Education First (EF) country director for Indonesia Lars Berg called for the government to relax regulations on native English speaker requirements, given the shortage of native English speaking teachers in the country.
"We hope that going forward, the regulations on international native English speakers will be less restrictive. Come December, we hope the regulation will be harmonized in line with the ASEAN Economic Community," Lars told reporters in South Jakarta, on Wednesday.
So far, he said, the government required English speaking teachers to have at least five years of work experience as a teacher and a bachelor's degree in English, among others, to teach in Indonesia.
Education Ministerial Regulation No. 66/2009 on the issuance of permits for foreign teachers to teach in formal and non-formal sectors was one of the regulations governing the matter, which also stipulated that foreign teachers needed to have bachelor degrees for elementary and secondary education and doctoral degrees for higher education, as well as teaching certificates and official proof of health.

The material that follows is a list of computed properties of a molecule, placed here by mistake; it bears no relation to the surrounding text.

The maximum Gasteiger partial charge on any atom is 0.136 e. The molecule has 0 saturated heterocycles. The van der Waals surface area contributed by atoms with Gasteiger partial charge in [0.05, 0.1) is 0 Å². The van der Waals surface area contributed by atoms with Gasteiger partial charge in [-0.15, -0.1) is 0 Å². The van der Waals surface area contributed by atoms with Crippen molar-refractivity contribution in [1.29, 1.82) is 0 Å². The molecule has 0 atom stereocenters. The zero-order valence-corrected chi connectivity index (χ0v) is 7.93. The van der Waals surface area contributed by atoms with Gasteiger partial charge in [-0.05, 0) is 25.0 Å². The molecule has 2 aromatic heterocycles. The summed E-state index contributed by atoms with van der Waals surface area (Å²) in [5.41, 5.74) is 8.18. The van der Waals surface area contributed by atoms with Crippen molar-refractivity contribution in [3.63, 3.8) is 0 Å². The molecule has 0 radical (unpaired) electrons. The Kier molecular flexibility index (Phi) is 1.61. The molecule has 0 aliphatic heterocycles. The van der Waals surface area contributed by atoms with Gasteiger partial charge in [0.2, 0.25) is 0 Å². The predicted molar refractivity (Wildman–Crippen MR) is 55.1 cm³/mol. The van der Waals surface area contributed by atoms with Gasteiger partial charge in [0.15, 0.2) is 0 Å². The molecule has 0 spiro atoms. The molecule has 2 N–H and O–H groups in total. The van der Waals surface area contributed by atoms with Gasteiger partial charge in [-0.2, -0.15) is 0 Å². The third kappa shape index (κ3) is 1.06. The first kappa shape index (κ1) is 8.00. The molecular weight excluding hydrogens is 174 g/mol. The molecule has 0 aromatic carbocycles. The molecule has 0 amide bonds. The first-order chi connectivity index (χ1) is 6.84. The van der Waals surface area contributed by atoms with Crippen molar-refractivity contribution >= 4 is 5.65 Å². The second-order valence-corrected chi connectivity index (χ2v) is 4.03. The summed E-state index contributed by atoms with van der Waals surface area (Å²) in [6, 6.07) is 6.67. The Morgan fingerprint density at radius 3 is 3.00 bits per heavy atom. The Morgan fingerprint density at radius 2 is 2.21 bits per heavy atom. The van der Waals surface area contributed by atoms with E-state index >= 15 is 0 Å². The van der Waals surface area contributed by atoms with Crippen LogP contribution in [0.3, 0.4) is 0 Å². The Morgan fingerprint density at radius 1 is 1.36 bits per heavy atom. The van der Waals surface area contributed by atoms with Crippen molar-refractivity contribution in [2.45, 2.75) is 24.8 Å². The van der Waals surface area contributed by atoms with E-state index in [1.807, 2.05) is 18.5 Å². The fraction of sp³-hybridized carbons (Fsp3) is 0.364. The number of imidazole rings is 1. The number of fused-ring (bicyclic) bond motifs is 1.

The requirement, Berg said, was higher than other Asian countries such as China, Japan, Thailand and Vietnam.
He said it prompted the teachers to head to other countries over Indonesia, causing a shortage in native speakers.
The company needs five native speakers in each of its learning centres, which stands at 70 centres across Indonesia, but has only been able to hire 200 native speakers due to the strict requirements.
"But it doesn't mean it will sacrifice the quality," he concluded.